SINGAPORE: Singapore’s unemployment rate climbed to its highest in a decade and total employment registered its sharpest quarterly decline in the first quarter of this year, as the labour market felt the early effects of COVID-19.
According to the latest labour market report released by the Ministry of Manpower (MOM) on Monday (Jun 15), the overall unemployment rate crept up from 2.3 per cent in the previous quarter to 2.4 per cent.
The unemployment rate among Singapore citizens rose from 3.3 to 3.5 per cent, and among residents - or Singapore citizens and permanent residents - from 3.2 per cent to 3.3 per cent.
The resident long-term unemployment rate, referring to individuals unemployed for at least 25 weeks, remained at 0.9 per cent.
Retrenchments rose from 2,670 to 3,220 in the first quarter, largely due to sectoral downturns, MOM said.
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The ministry found that 1,537 local employees were affected by business closures in the first quarter of this year, which is more than double the 628 from the previous quarter.
An additional 4,190 employees were placed on shorter work hours or furloughs - a five-fold increase from the 840 in the preceding quarter, but lower than the 26,530 during the peak of the global financial crisis.
MOM said that this means employers are choosing to make temporary adjustments to manage excess manpower and reduce business cost instead of letting people go.
JOB VACANCIES DWINDLE
The ratio of job vacancies to unemployed persons tumbled to the lowest in a decade, from 0.84 in December 2019 to 0.71 in March this year. This means there were only seven openings for every 10 unemployed people in Singapore.
There were 46,300 job vacancies in March this year, compared to 52,700 in December last year.
The food and beverage, arts and entertainment, and administrative sectors saw the largest decline in job vacancies, while openings in areas like infocomm technology and healthcare increased.
Average weekly paid hours worked also went down by 0.3 hours over the quarter to 44.4 hours in March, reflecting a fall in paid overtime hours.
TOTAL EMPLOYMENT RECORDS SHARPEST CONTRACTION
Total employment, excluding foreign domestic workers, recorded its largest quarterly contraction on record as it shrank by 25,600 in the first quarter after growing by 19,800 in the previous quarter.
This was more than the preliminary estimate of 19,900 MOM published in April.
The decline was more than what was seen during the severe acute respiratory syndrome (SARS) outbreak in the second quarter of 2003 and the global financial crisis in the first quarter of 2009, where employment contracted by 24,000 and 8,000 respectively. MOM said the drop was due to a significant fall in foreign employment, although local employment dropped as well.
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Trade and tourism-related industries, as well as construction, were most severely impacted by reductions in employment.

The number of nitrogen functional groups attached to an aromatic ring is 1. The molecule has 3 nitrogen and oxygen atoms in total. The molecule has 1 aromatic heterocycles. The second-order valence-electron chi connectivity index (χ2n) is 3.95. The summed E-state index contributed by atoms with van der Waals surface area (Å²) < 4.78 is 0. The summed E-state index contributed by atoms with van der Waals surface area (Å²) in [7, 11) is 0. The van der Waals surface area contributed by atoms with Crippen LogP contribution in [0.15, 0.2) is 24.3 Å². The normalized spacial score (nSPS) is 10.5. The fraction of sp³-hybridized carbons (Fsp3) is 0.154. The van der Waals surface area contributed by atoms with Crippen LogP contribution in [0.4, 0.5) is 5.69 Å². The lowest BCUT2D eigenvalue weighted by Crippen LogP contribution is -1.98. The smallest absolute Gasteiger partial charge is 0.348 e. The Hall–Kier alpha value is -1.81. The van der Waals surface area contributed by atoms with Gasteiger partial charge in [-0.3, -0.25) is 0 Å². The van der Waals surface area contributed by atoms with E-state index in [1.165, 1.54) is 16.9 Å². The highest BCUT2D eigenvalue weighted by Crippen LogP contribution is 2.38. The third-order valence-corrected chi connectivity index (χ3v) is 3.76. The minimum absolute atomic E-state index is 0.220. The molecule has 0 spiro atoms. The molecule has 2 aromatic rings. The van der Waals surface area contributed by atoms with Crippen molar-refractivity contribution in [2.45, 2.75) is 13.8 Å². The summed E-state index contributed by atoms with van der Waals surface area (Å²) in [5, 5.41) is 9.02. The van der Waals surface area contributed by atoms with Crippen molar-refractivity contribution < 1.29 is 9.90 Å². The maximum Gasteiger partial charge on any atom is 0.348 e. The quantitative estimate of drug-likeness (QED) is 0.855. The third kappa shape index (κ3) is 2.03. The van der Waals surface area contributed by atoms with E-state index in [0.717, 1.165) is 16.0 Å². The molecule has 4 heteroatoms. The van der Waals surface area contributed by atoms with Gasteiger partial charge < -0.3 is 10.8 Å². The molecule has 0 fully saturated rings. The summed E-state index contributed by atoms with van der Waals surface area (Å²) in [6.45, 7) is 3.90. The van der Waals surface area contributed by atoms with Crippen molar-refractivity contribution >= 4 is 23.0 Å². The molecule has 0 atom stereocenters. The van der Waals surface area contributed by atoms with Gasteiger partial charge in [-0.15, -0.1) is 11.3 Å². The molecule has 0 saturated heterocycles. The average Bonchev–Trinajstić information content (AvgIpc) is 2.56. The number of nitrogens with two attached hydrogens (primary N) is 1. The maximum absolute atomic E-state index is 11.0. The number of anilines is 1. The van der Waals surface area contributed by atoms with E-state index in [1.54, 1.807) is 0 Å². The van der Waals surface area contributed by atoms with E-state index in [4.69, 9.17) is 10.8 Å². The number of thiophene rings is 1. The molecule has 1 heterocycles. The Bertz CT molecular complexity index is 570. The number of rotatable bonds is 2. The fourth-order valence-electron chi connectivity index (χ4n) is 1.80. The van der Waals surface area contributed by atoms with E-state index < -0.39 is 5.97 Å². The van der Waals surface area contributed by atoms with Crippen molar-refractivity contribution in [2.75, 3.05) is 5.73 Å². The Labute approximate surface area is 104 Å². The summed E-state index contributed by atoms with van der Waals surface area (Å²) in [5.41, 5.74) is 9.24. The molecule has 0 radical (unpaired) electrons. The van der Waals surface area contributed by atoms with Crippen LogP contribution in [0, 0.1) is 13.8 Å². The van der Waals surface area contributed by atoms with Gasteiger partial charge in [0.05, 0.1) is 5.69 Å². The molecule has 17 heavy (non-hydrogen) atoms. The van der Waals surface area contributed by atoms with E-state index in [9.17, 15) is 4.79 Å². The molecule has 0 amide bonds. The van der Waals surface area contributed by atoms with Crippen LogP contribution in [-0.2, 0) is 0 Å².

The number of people employed in F&B, construction and retail trade - the three sectors with the sharpest employment declines - fell by 8,300, 5,800 and 5,400 respectively in the January to March period.
On the flip side, public administration and education, professional services and financial services saw employment grow by more than 2,000 each, although gains in these sectors were not enough to balance out the losses in others.
Speaking ahead of the report’s release on Friday, Manpower Minister Josephine Teo cautioned that the full effects of COVID-19 were not yet felt in the first quarter.
Activity levels in January were still quite high given the new year festivities, she said. And though tourism had been badly hit since February, most travel restrictions were not yet in place and the “circuit breaker” did not take effect until April.
However, Mrs Teo said that the report showed some "silver linings".
Referring to the unemployment rate, she said that while it crept up, it did not spike as the Government’s job and wage support measures provided some cover.
And though retrenchments increased, there were many more employees placed on shorter work weeks or temporary layoffs.
“It suggests that the measures that are supported by the tripartite partners, although they do involve some sacrifices, especially on the part of the workers, they are also helping to preserve jobs,” she said.
As for the future, Mrs Teo said that Singapore has to get ready for more layoffs and to help those who have lost their jobs.
“We have to try our very best to open up more pathways for the job seekers,” she said, citing the national jobs strategy that aims to create 100,000 job opportunities. Part of the strategy is to have the public sector bring forward its hiring plans.